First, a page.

Australians who suffer from moderate obsessive compulsive disorder could be treated just as effectively by a virtual therapist as a face-to-face practitioner, according to research to be released by the Australian Psychological Society on Tuesday.
About 500,000 Australians suffer from the debilitating mental health disorder but only one-third receive treatment.
Professor Michael Kyrios, director of the ANU Research School of Psychology and president of the Australian Psychological Society, said an evaluation of online treatments proved it could be as effective as face-to-face therapy in people with low to moderate OCD.
“I was not a believer,” he said. “I was always of the view that you needed to have face-to-face therapy to have any impact on their wellbeing but it does work and it works really well as a form of early intervention.”
Australia is regarded as a world leader in e-therapy, with programs aimed at assisting people with OCD using interactive cognitive behavioural therapy.
Professor Kyrios’ research has found that e-therapy can reach people who don’t traditionally seek help for mental health problems, as well as those in remote areas.
People with OCD endure symptoms for an average of seven years before seeking help, with the condition generally becoming chronic if left untreated. In about 50 per cent of cases symptoms first appear when in the sufferer is in their teens and are defined by recurrent and persistent thoughts and repetitive behaviours performed according to rigid rules.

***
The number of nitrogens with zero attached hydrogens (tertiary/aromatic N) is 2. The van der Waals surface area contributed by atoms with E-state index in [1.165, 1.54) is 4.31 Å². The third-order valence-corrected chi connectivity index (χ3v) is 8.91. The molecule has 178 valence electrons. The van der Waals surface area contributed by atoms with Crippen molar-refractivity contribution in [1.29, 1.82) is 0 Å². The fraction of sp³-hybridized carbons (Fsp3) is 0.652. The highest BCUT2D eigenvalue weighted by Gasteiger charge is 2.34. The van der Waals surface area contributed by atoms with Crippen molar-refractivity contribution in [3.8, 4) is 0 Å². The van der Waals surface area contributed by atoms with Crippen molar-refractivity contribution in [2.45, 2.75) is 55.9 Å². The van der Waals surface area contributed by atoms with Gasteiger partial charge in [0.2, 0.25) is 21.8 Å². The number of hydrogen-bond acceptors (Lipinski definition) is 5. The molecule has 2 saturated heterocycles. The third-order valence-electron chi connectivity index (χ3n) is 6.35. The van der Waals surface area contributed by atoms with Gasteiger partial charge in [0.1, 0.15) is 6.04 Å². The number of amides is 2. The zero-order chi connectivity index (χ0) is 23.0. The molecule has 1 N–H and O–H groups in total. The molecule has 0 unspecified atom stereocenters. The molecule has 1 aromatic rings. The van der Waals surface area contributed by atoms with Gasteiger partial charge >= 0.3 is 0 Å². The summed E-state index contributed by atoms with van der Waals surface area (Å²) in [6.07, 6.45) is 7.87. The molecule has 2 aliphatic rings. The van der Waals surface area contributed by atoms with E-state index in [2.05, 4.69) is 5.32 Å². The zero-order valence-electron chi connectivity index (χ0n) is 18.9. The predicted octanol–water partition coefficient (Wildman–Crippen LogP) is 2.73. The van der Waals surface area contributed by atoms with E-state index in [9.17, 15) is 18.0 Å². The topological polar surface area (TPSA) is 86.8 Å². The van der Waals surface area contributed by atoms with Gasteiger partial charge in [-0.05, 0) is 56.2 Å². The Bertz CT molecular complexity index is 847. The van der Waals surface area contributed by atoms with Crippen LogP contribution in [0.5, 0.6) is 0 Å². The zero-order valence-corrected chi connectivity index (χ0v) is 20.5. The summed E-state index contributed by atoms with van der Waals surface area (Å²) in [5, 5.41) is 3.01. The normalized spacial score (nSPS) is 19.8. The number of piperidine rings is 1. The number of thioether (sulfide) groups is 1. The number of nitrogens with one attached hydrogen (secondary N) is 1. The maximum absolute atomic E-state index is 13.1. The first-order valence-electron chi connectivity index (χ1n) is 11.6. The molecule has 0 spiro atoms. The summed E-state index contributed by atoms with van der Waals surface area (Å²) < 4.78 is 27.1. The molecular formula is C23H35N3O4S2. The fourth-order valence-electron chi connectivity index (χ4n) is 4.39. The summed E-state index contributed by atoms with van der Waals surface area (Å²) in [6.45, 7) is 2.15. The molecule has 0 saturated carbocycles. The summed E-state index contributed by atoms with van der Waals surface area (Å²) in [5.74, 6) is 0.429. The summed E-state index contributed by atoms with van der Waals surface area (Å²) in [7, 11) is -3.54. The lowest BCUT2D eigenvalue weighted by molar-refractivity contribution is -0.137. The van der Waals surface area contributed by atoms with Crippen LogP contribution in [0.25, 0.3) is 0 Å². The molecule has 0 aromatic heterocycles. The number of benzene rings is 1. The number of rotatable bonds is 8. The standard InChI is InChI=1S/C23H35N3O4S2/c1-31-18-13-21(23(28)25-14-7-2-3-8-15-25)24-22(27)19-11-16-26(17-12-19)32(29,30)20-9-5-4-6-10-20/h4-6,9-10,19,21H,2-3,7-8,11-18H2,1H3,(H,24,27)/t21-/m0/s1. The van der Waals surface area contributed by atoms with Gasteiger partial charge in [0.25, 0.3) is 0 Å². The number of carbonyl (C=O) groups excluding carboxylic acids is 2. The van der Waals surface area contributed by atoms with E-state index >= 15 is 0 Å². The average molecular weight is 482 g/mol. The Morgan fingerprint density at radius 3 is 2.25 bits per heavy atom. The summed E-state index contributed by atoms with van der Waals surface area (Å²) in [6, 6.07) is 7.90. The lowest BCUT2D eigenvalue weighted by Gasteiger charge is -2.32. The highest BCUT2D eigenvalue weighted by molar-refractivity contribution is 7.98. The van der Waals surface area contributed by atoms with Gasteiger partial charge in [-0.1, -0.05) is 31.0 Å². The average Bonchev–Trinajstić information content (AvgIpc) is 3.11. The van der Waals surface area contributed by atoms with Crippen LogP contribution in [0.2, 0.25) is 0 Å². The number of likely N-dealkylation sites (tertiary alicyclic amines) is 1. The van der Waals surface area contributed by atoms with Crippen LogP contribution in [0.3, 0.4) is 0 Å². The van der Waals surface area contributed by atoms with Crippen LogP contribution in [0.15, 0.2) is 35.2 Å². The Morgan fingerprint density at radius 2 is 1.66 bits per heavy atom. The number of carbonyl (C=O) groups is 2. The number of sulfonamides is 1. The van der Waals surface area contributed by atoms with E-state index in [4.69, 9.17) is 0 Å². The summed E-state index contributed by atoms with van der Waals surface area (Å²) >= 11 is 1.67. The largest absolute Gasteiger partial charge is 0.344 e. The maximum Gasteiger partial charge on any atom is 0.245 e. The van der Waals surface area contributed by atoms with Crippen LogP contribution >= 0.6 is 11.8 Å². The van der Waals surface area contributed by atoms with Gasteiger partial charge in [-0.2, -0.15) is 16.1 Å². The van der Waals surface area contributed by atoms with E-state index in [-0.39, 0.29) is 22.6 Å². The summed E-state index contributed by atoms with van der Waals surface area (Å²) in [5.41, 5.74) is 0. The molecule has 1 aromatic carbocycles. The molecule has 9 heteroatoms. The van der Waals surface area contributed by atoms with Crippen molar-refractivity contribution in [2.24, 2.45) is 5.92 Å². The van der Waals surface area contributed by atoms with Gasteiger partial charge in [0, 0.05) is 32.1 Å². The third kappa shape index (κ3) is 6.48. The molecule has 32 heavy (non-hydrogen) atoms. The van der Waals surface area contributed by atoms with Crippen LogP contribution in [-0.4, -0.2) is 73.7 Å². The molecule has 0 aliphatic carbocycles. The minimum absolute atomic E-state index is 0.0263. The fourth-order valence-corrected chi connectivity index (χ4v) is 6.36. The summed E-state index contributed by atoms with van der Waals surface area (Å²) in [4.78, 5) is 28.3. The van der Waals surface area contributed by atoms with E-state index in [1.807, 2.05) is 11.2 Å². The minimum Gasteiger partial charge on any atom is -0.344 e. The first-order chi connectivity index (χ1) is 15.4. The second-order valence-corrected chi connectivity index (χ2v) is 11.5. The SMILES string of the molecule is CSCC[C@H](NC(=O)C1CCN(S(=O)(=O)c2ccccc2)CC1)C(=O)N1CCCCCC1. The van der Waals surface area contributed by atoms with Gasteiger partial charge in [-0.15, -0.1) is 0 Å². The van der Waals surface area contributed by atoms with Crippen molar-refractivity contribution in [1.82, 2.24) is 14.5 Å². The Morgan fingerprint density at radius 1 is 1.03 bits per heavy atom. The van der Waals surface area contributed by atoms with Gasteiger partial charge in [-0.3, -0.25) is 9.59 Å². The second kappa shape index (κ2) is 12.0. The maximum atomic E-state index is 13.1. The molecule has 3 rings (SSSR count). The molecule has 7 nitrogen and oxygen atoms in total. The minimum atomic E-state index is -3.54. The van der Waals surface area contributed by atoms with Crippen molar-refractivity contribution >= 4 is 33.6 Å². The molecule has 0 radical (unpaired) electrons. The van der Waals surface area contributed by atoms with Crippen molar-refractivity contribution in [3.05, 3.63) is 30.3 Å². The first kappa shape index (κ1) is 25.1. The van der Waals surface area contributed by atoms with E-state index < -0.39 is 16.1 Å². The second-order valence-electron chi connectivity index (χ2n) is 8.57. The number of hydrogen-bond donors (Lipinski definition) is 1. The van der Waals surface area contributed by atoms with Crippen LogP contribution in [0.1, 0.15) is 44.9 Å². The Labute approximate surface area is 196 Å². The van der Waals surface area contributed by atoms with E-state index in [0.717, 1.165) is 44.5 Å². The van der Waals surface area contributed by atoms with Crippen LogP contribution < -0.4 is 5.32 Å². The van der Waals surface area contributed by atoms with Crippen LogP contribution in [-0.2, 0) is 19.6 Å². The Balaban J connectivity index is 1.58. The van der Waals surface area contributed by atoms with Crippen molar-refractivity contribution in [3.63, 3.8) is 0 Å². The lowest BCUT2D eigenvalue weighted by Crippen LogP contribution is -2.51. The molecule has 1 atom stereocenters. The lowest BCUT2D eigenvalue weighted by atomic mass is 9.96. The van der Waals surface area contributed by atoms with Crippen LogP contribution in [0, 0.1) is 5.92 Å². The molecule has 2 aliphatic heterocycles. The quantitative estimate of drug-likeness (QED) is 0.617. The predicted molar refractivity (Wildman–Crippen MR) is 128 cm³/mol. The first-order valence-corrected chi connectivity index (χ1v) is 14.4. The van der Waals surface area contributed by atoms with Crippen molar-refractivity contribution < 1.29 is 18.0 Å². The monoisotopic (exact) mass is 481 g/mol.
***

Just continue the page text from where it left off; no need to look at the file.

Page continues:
Sufferers include soccer player David Beckham, actress Jessica Alba and aviation pioneer Howard Hughes.
Constant hand washing is one of the most common forms of ritualised behaviour, along with checking of windows or doors and electrical appliances but OCD can also manifest itself in intrusive and repetitive thoughts.
“It’s not just the physical checking, there’s a lot of mental checking too,” Professor Kyrios said. “Did I do this, did I do that, did I do it well? These people are highly stressed. They have high levels of depression. They lose their sense of self in these intrusive thoughts.”
Professor Kyrios, who will present his findings at the National Psychology Week conference at NSW Parliament House on Tuesday, warned that online cognitive behavioural therapy might not be suitable for people with more severe OCD.
“The more complicated it is, the more time it will take to treat,” he said.
“But if we can get to people through e-therapy before they get to the severe stage, I think it would save a lot of money and a lot of professional time.”
This article first appeared on ‘Sydney Morning Herald’ on 10 November 2014.